Finasteride May Lower Bladder Cancer Risk in Men

The likelihood of being diagnosed with the malignancy was 37% lower in men who used the 5ɑ-reductase inhibitor than those who did.
The likelihood of being diagnosed with the malignancy was 37% lower in men who used the 5ɑ-reductase inhibitor than those who did.

Men who take finasteride to reduce prostate size or promote hair growth are less likely to be diagnosed with bladder cancer than men who do not use the medication, according to recent novel findings.

A team led by Michael A. Liss, MD, of the University of Texas Health Science Center at San Antonio, analyzed data from 72,370 men who participated in the Prostate, Lung, Colorectal, and Ovarian (PLCO) cancer screening trial and met the researchers' study inclusion criteria. Of these, 6,069 (8.4%) reported using finasteride. Bladder cancer was diagnosed in 65 (1.07%) of the 6,069 finasteride versus 966 (1.46%) of the 66,301 of those who reported no use of finasteride during the trial, Dr. Liss and his colleagues reported in European Urology (2016;69:407-410). In analyses that controlled for age and smoking, self-reported finasteride use was associated with a significant 37% decreased risk of bladder cancer.

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Preclinical models have suggested a potential beneficial effect of finasteride on bladder cancer development, but the findings are the first from a large-scale trial to demonstrate a possible preventive or therapeutic role of finasteride for bladder cancer, the authors stated.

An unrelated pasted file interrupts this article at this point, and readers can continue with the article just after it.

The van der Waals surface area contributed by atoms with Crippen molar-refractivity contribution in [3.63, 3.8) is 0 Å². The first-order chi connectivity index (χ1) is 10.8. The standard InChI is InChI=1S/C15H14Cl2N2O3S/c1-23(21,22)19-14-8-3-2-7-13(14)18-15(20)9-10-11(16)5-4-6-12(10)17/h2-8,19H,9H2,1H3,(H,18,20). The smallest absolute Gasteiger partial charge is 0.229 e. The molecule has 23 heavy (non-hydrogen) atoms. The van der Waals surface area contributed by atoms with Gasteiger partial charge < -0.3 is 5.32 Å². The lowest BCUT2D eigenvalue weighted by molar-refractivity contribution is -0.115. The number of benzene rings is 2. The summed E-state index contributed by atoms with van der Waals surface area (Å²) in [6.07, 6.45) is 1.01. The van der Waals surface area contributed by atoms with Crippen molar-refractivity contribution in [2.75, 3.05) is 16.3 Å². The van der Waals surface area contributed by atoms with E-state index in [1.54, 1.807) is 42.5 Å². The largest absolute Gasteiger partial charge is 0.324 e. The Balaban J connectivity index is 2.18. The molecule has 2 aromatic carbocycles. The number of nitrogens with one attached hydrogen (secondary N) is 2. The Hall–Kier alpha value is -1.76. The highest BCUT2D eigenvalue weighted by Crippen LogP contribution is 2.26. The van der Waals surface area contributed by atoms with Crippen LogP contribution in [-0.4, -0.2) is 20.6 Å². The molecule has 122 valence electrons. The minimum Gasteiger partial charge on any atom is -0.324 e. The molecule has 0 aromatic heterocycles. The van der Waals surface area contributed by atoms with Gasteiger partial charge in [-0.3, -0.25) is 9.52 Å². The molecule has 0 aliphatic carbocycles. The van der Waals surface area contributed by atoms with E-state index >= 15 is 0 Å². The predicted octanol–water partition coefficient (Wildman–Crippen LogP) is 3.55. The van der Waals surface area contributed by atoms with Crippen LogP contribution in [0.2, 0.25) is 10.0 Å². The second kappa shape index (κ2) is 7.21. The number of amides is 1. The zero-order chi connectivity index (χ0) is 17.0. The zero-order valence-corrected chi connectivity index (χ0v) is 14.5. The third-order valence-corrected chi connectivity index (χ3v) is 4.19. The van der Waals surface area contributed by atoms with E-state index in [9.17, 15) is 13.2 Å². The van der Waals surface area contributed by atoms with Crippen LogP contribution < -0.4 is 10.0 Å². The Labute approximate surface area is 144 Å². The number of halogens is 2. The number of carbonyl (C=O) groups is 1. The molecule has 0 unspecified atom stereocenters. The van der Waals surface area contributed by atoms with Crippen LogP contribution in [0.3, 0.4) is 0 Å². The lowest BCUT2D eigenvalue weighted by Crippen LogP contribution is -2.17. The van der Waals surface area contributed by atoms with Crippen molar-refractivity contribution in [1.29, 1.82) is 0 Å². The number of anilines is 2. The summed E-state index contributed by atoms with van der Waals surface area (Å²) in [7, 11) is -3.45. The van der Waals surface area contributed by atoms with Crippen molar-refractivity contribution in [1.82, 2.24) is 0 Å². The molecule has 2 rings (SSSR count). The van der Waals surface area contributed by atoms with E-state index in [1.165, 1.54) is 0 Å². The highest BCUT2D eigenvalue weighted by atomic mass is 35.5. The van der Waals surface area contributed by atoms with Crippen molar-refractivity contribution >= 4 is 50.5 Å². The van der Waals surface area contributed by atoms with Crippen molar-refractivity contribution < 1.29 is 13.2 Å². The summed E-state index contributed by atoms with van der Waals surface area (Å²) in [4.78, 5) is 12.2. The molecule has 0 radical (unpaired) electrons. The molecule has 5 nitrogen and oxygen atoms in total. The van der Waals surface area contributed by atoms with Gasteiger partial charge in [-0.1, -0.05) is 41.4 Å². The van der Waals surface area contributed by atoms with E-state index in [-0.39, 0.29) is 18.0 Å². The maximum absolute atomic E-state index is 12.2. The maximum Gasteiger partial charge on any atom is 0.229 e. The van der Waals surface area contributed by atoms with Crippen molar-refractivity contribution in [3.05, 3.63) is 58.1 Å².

Dr. Liss' group acknowledged that their study was limited by its observational design, the lack of available data on many confounding variables for bladder cancer, such as alcohol use, and the reliance on annual self-reported use of finasteride, which is subject to missing values and error.

The authors pointed out that finasteride use may have reduced lower urinary tract symptoms and/or microscopic hematuria and thus decreased the rate of cystoscopy.

In an accompanying editorial (pp.411-412), Carlo La Vecchia, MD, of the University of Milan in Italy, noted that the new study is the first, to his knowledge, to examine the association between finasteride and bladder in humans. “Repetition of its findings using either a case-control approach including an adequate number of relevant covariates or, more likely, a record-linage approach with large regional or national administrative databases … is required to confirm the inverse association between finasteride and bladder cancer. Such an inverse association could have major clinical and public health relvance,” Dr. La Vecchia wrote.

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